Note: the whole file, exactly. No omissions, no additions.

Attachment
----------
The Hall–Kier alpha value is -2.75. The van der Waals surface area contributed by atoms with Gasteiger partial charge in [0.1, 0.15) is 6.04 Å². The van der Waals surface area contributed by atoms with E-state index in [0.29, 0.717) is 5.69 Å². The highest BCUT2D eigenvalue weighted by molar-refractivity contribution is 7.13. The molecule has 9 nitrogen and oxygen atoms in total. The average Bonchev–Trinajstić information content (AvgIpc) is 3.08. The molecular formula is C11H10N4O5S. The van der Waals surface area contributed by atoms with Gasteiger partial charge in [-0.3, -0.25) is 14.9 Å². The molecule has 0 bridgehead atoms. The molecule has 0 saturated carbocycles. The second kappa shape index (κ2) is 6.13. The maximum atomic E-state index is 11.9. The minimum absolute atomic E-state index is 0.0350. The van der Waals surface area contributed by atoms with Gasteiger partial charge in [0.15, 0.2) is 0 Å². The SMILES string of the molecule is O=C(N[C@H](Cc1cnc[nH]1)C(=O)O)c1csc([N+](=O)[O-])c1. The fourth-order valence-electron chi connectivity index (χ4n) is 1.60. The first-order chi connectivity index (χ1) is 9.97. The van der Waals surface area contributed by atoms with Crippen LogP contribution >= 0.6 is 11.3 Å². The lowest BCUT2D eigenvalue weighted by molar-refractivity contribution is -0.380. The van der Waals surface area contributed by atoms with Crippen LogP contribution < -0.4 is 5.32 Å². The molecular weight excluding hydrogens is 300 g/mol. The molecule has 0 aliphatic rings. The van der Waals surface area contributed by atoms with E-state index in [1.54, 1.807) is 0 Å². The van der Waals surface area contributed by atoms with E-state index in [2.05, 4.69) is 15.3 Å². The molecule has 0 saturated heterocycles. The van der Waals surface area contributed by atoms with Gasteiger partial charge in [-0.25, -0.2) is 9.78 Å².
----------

The Hall–Kier alpha value is -2.75. The van der Waals surface area contributed by atoms with Gasteiger partial charge in [0.1, 0.15) is 6.04 Å². The van der Waals surface area contributed by atoms with E-state index in [0.29, 0.717) is 5.69 Å². The highest BCUT2D eigenvalue weighted by molar-refractivity contribution is 7.13. The molecule has 9 nitrogen and oxygen atoms in total. The average Bonchev–Trinajstić information content (AvgIpc) is 3.08. The molecular formula is C11H10N4O5S. The van der Waals surface area contributed by atoms with Gasteiger partial charge in [-0.3, -0.25) is 14.9 Å². The molecule has 0 bridgehead atoms. The molecule has 0 saturated carbocycles. The second kappa shape index (κ2) is 6.13. The maximum atomic E-state index is 11.9. The minimum absolute atomic E-state index is 0.0350. The van der Waals surface area contributed by atoms with Gasteiger partial charge in [0.15, 0.2) is 0 Å². The SMILES string of the molecule is O=C(N[C@H](Cc1cnc[nH]1)C(=O)O)c1csc([N+](=O)[O-])c1. The fourth-order valence-electron chi connectivity index (χ4n) is 1.60. The first-order chi connectivity index (χ1) is 9.97. The van der Waals surface area contributed by atoms with Crippen LogP contribution >= 0.6 is 11.3 Å². The lowest BCUT2D eigenvalue weighted by molar-refractivity contribution is -0.380. The van der Waals surface area contributed by atoms with Crippen LogP contribution < -0.4 is 5.32 Å². The molecular weight excluding hydrogens is 300 g/mol. The molecule has 0 aliphatic rings. The van der Waals surface area contributed by atoms with E-state index in [1.54, 1.807) is 0 Å². The van der Waals surface area contributed by atoms with E-state index in [2.05, 4.69) is 15.3 Å². The molecule has 0 saturated heterocycles. The van der Waals surface area contributed by atoms with Gasteiger partial charge in [-0.25, -0.2) is 9.78 Å².